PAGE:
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This profile was written by popsbjd an active contributor to the site.  

South America


Moenkhausia pittieri

Moenkhausia pittieri


    While often overlooked in stores, the diamond tetra, once settled into your aquarium, is a striking fish. Its silver body is punctuated with shimmering scales that can take on a variety of colors under the right light.

Quick stats:

    Listed tank sizes are the minimum
    Size: Usually under 3 inches (7.5 cm)
    Tank: 20 gallon long for a proper school
    Strata: Will go everywhere but predominantly Lower to Middle level.
    PH: 5.5 - 7.5
    Hardness: Soft to medium: dh range 0.0 - 12.0
    Temperature: 75°F to 82°F (24°-28° C)


    Order: Characiformes
    Family: Characidae
    Genera: (Incertae sedis) Moenkhausia
    Species: pittieri


Common name:

    Diamond tetra
Image gallery:
    Additional species photographs


    Badmans' Forum


    South America: In and around Lake Valencia in Venezuela.

General Body Form:
    The diamond tetra is heavily built. The dorsal fin is sickle shaped trailing toward the tail. Males’ dorsal fins are longer, reaching almost to the tail.

    The diamond tetra’s overall coloration is silver with a green or blue shine. The eye has a red spot at the top. The diamond tetra gets its name from the numerous scales that shimmer with orange, green, or gold. While young the shimmer isn’t apparent. Once they reach adulthood, they are quite beautiful.

    The diamond tetra can adapt to a wide range of water conditions. It is best kept in soft, slightly acidic water. The diamond tetras habitat is slow moving, heavily vegetated areas of lakes and streams. Thus, a planted tank is appreciated. A 20 gallon tank is suitable for a small school of 6+ tetras; however, the large group you can get the better. This is a very active fish that shouldn’t be combined with fish that spook easily. It needs plenty of swimming space. The diamond tetra is omnivorous and will accept a wide variety of flake, frozen, or freeze dried food. In the wild, they eat larvae and small crustaceans so live food will be devoured in short order.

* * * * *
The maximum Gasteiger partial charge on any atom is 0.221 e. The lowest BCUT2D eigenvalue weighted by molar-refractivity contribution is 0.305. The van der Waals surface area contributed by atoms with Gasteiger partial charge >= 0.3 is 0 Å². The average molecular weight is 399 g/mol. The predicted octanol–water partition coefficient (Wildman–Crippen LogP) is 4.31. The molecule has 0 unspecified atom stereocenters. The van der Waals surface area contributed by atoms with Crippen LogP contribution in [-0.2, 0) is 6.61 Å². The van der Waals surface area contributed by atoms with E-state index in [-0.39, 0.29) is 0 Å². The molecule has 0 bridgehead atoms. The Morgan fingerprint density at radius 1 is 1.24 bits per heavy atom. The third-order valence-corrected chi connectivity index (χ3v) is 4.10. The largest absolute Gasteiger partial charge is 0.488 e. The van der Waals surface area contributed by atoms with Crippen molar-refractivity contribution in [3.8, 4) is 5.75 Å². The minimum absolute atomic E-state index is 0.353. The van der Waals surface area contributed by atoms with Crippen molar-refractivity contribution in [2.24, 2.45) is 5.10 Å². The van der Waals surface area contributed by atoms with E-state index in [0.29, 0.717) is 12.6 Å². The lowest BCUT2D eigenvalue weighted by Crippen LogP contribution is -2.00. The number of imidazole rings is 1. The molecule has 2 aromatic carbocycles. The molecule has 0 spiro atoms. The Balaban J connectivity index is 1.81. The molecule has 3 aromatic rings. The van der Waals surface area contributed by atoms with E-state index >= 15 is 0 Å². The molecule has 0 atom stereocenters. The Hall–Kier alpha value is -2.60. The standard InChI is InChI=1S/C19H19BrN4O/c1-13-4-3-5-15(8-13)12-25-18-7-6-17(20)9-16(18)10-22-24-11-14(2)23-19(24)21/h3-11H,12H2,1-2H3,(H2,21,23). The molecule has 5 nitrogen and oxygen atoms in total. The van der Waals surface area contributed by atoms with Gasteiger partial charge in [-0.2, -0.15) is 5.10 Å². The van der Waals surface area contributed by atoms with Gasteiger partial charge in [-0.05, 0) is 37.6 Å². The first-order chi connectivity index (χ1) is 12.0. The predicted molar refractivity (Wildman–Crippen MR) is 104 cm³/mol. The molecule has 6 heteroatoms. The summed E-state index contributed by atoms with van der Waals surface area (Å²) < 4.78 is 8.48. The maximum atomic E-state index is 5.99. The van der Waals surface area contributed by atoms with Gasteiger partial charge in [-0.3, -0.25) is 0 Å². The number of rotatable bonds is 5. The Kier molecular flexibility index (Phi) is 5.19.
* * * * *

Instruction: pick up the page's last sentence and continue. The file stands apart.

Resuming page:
In the wild these will eat small crustaceans, worms and daphnia. In the aquarium they will eat most anything offered to them. Such as, Daphnia, freeze dried blood worms, Brine shrimp as well as flakes and granules.

    The Diamond tetra is easily bred. In fact, they can be bred in a community aquarium if enough cover is given, such as java moss, for fry to hide. Condition the tetras on high quality food. Start with a dark tank, gradually increasing light until spawning occurs.

    Found in lakes and slow moving South American streams.

Your comments:


Please remember that the following comments are personal experiences and may or may not apply to your setup. Use them as guide to help better understand your fish, like us all individuals will behave differently under different circumstances.


From: Dev
I had 6 in my 29G tank. It is really nice fish. Under proper light it looks stunning (shades of blue, green and gold). These are very peaceful fish. Males are nice when they display. For a planted tank I definitely recommend these fish.






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